On the protest front, many Americans are familiar with the iconic photograph of Rabbi Abraham Joshua Heschel marching arm in arm with Reverend Martin Luther King Jr. during the 1965 march for voting rights. Heschel later wrote: “For many of us the march from Selma to Montgomery was about protest and prayer. Legs are not lips and walking is not kneeling. And yet our legs uttered songs. Even without words, our march was worship. I felt my legs were praying.” For his part, King called Heschel “my rabbi,” and the two often shared political and theological ideas.

In January 1963, Heschel delivered a speech (and King gave the closing speech) at a meeting National Conference on Religion and Race sponsored by the National Council of the Churches, the Synagogue Council of America, and the National Catholic Welfare Conference. Heschel began his remarks by linking biblical history to contemporary struggles:

At the first conference on religion and race, the main participants were Pharaoh and Moses. Moses’s words were, “Thus says the Lord, the God of Israel, let My people go that they may celebrate a feast to me.” While Pharaoh retorted: “Who is the Lord, that I should heed this voice and let Israel go? I do not know the Lord, and moreover I will not let Israel go.” The outcome of that summit meeting has not come to an end. Pharaoh is not ready to capitulate. The exodus began but is far from having been completed. In fact, it was easier for the children of Israel to cross the Red Sea than for a Negro to cross certain university campuses.

Rabbis were involved in the Freedom Rides, the lunch counter sit-ins, local efforts to challenge racial discrimination in housing and integrate schools, and the 1963 March on Washington, where Rabbi Uri Miller gave the opening prayer and Rabbi Joachim Prinz spoke prior to King’s “I Have a Dream” oration. In 1964, 16 rabbis joined the protest campaign in St. Augustine, Florida, a hotbed of segregationist resistance. All of them were arrested with King for engaging in a nonviolent demonstration at the segregated Monson Motor Lodge. At least 25 rabbis besides Heschel participated in the Selma march the next year. Heschel also led a delegation of 800 people to FBI headquarters in New York City to protest the agency’s failure to protect the civil rights demonstrators from racist thugs and the Alabama state police.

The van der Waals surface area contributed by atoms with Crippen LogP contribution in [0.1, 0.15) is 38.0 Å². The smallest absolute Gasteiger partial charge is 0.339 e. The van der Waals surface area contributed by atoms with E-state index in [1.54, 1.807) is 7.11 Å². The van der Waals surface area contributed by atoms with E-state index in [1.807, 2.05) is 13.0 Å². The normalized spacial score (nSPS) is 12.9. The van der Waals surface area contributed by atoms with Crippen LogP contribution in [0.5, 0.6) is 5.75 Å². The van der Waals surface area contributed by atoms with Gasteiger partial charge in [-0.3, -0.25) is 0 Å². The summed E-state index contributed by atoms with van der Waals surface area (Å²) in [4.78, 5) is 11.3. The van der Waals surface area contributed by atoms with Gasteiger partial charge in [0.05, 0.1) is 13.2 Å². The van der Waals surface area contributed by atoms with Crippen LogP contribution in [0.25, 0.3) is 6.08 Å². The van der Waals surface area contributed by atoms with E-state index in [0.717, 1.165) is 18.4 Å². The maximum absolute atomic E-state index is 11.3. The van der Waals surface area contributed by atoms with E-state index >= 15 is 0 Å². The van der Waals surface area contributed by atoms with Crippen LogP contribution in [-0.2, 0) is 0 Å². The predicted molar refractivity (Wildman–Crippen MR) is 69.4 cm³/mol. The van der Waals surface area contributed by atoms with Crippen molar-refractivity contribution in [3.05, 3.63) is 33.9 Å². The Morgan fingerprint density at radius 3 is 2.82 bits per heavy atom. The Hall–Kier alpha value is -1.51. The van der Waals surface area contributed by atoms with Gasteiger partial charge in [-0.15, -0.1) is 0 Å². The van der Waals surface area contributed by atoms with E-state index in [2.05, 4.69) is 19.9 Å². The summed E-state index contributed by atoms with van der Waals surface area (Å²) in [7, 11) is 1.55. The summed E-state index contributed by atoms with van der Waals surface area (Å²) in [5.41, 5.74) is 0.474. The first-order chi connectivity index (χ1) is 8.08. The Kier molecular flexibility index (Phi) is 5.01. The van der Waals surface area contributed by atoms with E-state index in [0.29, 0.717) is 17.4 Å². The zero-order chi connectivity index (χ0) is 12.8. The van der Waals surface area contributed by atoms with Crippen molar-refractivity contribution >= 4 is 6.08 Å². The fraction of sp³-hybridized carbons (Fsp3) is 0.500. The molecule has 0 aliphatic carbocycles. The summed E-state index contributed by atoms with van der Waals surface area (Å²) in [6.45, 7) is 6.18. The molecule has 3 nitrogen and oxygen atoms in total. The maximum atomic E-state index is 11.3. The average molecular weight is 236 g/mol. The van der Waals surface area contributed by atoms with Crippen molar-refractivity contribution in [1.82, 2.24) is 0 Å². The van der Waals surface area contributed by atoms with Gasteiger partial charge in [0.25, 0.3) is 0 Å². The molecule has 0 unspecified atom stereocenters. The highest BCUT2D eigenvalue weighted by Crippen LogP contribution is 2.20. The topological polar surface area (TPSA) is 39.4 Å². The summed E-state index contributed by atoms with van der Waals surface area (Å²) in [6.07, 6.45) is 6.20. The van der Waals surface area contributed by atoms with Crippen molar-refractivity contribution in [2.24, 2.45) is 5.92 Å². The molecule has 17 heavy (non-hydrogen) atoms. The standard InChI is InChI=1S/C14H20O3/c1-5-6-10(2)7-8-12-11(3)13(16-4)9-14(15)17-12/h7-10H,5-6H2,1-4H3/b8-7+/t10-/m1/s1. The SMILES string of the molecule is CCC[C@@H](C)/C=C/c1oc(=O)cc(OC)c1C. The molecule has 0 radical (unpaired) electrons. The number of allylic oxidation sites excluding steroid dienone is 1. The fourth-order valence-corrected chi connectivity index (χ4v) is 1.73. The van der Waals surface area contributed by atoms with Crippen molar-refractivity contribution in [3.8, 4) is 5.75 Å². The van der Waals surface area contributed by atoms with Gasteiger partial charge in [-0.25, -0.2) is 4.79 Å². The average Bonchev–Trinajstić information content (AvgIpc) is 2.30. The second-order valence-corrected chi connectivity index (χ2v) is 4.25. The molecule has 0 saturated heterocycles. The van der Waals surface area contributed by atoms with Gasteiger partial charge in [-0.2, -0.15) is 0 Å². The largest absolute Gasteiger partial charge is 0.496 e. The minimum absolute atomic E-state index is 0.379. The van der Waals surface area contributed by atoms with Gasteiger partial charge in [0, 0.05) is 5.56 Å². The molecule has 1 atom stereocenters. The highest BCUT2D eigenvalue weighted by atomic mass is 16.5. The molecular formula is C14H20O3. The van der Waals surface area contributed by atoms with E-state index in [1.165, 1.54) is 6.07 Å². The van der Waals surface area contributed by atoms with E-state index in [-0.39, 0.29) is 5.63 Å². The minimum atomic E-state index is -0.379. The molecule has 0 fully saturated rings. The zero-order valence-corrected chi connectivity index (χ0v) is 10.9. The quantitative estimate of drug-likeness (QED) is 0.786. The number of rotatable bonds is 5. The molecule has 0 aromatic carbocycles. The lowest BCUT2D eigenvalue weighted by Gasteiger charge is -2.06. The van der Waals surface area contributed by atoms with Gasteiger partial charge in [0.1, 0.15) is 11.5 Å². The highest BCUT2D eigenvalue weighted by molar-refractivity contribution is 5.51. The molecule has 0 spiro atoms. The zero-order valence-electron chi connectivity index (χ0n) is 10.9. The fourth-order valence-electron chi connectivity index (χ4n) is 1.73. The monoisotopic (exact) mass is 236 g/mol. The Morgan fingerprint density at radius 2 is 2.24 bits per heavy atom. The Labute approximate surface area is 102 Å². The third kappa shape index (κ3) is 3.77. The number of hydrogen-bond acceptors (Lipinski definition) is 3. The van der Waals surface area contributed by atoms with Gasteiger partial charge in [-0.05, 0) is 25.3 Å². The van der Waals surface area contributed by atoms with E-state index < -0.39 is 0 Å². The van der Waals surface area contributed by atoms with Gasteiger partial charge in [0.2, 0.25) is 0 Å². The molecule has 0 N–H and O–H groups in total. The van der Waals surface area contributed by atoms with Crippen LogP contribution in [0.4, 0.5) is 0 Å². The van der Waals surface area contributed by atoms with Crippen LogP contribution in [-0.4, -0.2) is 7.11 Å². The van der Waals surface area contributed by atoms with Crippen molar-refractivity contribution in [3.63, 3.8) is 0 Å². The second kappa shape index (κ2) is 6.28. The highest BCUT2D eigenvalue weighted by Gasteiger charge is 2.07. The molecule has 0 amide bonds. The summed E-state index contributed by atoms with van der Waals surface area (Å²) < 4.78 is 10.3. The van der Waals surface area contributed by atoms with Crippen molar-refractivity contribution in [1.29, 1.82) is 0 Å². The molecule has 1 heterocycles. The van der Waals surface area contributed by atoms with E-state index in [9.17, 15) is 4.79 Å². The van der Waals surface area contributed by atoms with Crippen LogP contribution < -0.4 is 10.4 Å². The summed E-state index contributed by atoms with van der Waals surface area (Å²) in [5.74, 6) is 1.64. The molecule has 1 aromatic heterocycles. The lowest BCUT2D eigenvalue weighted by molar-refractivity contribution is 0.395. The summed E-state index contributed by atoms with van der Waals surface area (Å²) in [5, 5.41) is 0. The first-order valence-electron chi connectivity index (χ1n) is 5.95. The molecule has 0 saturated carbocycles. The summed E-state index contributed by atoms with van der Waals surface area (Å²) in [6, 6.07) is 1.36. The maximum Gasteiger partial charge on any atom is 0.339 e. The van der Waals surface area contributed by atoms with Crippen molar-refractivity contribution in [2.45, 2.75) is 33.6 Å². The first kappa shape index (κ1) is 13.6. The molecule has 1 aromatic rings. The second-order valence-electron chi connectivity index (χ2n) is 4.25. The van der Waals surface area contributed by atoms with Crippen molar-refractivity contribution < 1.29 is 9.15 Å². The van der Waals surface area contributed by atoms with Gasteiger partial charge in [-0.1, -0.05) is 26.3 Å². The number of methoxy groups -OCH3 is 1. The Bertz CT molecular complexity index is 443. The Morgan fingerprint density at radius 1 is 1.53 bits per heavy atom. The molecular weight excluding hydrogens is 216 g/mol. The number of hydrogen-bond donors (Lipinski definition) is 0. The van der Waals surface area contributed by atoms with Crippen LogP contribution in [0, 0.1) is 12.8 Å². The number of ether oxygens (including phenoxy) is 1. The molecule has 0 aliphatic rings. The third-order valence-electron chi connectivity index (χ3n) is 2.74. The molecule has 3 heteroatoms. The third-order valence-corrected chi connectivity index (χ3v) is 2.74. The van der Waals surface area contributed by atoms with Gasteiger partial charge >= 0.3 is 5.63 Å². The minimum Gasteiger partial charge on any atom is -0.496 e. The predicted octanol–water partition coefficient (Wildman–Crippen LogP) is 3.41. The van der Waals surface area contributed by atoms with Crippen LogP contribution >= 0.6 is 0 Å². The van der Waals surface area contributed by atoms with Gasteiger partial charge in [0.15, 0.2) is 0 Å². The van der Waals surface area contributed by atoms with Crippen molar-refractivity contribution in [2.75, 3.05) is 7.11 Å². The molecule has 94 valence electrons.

But it wasn’t just rabbis who were on the front lines of the Civil Rights movement. More than any other white religious or ethnic group, American Jews played a significant role in many different aspects of the freedom struggle.

In 1909, Jews were among the founders of the NAACP. Joel Spingarn, a Columbia University professor, was the group’s chairman from 1913 to 1919, its treasurer from 1919 to 1930, and its president again from 1930 until his death in 1939. Through a fund established in 1917, Julius Rosenwald, part-owner of Sears-Roebuck and a pioneer in the new field of progressive philanthropy, endowed 20 black colleges (including Howard, Dillard, and Tuskegee), funded more than 5,000 schools for African Americans in the rural South, and supported the Highlander Folk School, a Tennessee-based training center for civil rights and labor activists.

In 1929, Louis Isaac Jaffe, editorial writer for the Norfolk Virginia-Pilot, won the Pulitzer Prize for his denunciation of lynching and of Harry Byrd’s segregationist political machine. When few white lawyers were willing to challenge the Jim Crow system by defending nine young black men falsely accused of raping two white women in Alabama in 1931, Samuel Leibowitz, a Jewish attorney from New York, agreed to take the controversial “Scottsboro Boys” case. And predominantly Jewish unions — the International Ladies’ Garment Workers’ Union and the Amalgamated Clothing Workers union — took the lead in organizing black workers and supporting the Civil Rights movement.